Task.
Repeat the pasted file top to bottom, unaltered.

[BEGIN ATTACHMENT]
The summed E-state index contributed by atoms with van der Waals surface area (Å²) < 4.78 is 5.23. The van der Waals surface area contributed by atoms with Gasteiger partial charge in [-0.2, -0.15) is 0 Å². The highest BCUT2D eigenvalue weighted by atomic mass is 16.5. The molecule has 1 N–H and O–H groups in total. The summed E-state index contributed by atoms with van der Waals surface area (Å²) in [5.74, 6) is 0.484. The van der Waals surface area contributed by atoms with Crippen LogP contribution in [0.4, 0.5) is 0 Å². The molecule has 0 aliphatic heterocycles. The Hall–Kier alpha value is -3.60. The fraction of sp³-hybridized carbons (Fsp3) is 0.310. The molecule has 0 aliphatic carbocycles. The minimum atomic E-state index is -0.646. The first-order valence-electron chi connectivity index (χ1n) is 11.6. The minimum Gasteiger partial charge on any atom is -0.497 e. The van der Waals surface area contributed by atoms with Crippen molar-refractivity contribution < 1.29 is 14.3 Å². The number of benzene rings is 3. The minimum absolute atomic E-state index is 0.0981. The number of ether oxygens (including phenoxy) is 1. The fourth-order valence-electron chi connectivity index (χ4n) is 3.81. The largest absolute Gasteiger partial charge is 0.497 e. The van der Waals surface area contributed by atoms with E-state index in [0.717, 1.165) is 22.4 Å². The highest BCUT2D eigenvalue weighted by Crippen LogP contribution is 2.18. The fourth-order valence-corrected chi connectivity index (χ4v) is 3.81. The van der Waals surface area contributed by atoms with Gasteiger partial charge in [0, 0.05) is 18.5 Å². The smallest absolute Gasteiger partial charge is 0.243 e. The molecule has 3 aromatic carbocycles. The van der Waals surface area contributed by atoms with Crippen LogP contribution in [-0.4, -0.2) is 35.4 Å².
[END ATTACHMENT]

The summed E-state index contributed by atoms with van der Waals surface area (Å²) < 4.78 is 5.23. The van der Waals surface area contributed by atoms with Gasteiger partial charge in [-0.2, -0.15) is 0 Å². The highest BCUT2D eigenvalue weighted by atomic mass is 16.5. The molecule has 1 N–H and O–H groups in total. The summed E-state index contributed by atoms with van der Waals surface area (Å²) in [5.74, 6) is 0.484. The van der Waals surface area contributed by atoms with Crippen LogP contribution in [0.4, 0.5) is 0 Å². The molecule has 0 aliphatic heterocycles. The Hall–Kier alpha value is -3.60. The fraction of sp³-hybridized carbons (Fsp3) is 0.310. The molecule has 0 aliphatic carbocycles. The minimum atomic E-state index is -0.646. The first-order valence-electron chi connectivity index (χ1n) is 11.6. The minimum Gasteiger partial charge on any atom is -0.497 e. The van der Waals surface area contributed by atoms with Crippen molar-refractivity contribution < 1.29 is 14.3 Å². The number of benzene rings is 3. The minimum absolute atomic E-state index is 0.0981. The number of ether oxygens (including phenoxy) is 1. The fourth-order valence-electron chi connectivity index (χ4n) is 3.81. The largest absolute Gasteiger partial charge is 0.497 e. The van der Waals surface area contributed by atoms with E-state index in [0.717, 1.165) is 22.4 Å². The highest BCUT2D eigenvalue weighted by Crippen LogP contribution is 2.18. The fourth-order valence-corrected chi connectivity index (χ4v) is 3.81. The van der Waals surface area contributed by atoms with Gasteiger partial charge in [0, 0.05) is 18.5 Å². The smallest absolute Gasteiger partial charge is 0.243 e. The molecule has 3 aromatic carbocycles. The van der Waals surface area contributed by atoms with Crippen LogP contribution in [-0.4, -0.2) is 35.4 Å².